Mary Margaret Miller is a young girl growing up on a farm in Miller's Valley, a small community in rural America in the 1960's.
There's nothing unusual about her family or her life: she has two older brothers - one's away at college, the other is a lovable rogue, her father works the farm, her mother is a nurse at the local hospital, an aunt lives in a small cottage on the farm.
The only thing that makes Miller's Valley different from thousands of similar rural hamlets is the government has plans to raise a nearby dam and flood the valley displacing the few families who live there.
This a theme that runs throughout the book looming over the lives of the Miller family though never really effecting them since there is no set timeline for the flooding.
Through the point of view of Mary Margaret the reader comes to know a loving and, more or less, functioning family, their friends and neighbours living in middle America during this period.
Quindlen is such a fine writer I was immediately drawn in. Her gift is that she makes the reader feel like they know, have known, or know someone just like her characters. Her prose is so seamless you don't realize you're reading a book - more like experiencing it.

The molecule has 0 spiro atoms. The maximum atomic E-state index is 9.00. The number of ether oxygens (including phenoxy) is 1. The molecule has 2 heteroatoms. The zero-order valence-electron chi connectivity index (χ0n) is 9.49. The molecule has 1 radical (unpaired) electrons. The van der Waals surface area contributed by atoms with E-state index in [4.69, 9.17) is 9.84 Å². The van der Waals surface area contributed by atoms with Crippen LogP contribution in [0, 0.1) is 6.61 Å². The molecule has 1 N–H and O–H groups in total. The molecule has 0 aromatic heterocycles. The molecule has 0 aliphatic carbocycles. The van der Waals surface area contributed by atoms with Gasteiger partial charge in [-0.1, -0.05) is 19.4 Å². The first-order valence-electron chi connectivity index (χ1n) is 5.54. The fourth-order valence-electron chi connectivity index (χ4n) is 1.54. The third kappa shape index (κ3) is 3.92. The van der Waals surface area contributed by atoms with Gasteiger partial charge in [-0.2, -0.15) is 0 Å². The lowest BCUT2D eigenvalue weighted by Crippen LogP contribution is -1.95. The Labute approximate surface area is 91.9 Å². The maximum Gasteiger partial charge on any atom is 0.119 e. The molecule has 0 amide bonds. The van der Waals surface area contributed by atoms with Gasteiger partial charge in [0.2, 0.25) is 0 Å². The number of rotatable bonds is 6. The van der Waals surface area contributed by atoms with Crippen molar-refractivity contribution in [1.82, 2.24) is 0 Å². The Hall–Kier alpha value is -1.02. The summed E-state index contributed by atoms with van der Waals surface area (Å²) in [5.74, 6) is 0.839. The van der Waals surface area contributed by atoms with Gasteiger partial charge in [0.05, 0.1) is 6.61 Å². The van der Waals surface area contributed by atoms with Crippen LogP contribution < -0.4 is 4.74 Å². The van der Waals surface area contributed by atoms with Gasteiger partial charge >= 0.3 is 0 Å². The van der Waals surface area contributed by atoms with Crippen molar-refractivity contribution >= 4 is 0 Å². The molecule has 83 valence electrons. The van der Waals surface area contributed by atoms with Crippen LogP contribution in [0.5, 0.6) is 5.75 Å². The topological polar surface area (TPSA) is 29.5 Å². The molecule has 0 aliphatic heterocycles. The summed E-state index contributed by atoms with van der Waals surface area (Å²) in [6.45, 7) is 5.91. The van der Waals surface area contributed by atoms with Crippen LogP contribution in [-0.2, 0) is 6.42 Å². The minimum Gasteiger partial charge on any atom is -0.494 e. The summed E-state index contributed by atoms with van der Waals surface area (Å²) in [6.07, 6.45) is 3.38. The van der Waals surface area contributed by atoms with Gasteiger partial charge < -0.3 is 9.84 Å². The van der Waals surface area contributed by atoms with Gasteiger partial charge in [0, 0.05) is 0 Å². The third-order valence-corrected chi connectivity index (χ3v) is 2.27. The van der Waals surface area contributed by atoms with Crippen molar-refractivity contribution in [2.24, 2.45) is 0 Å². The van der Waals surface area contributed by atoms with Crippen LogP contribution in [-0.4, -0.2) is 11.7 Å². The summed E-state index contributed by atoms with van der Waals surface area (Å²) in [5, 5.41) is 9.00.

Unlike some of Quindlen's work that can leave you with PTSD (Every Last One, One True Thing, Black and Blue) nothing really dramatic happens in Miller's Valley. There's regular love, life and death but it's not agonizing, unimaginably violent or pathologically cruel. It's just your run of the mill stuff - strokes, abortions, infidelity, drug abuse - but it's balanced with love and real caring.
Sound boring? It's not. Every time I sat down to read it was like catching up with a friend.
I had no idea how Miller's Valley would end and apparently neither did the author, because what she implies in the last few pages is incongruous to the story that has come before. I simply could not believe it.
Despite the rather bizarre ending, Miller's Valley is a satisfying and entertaining read.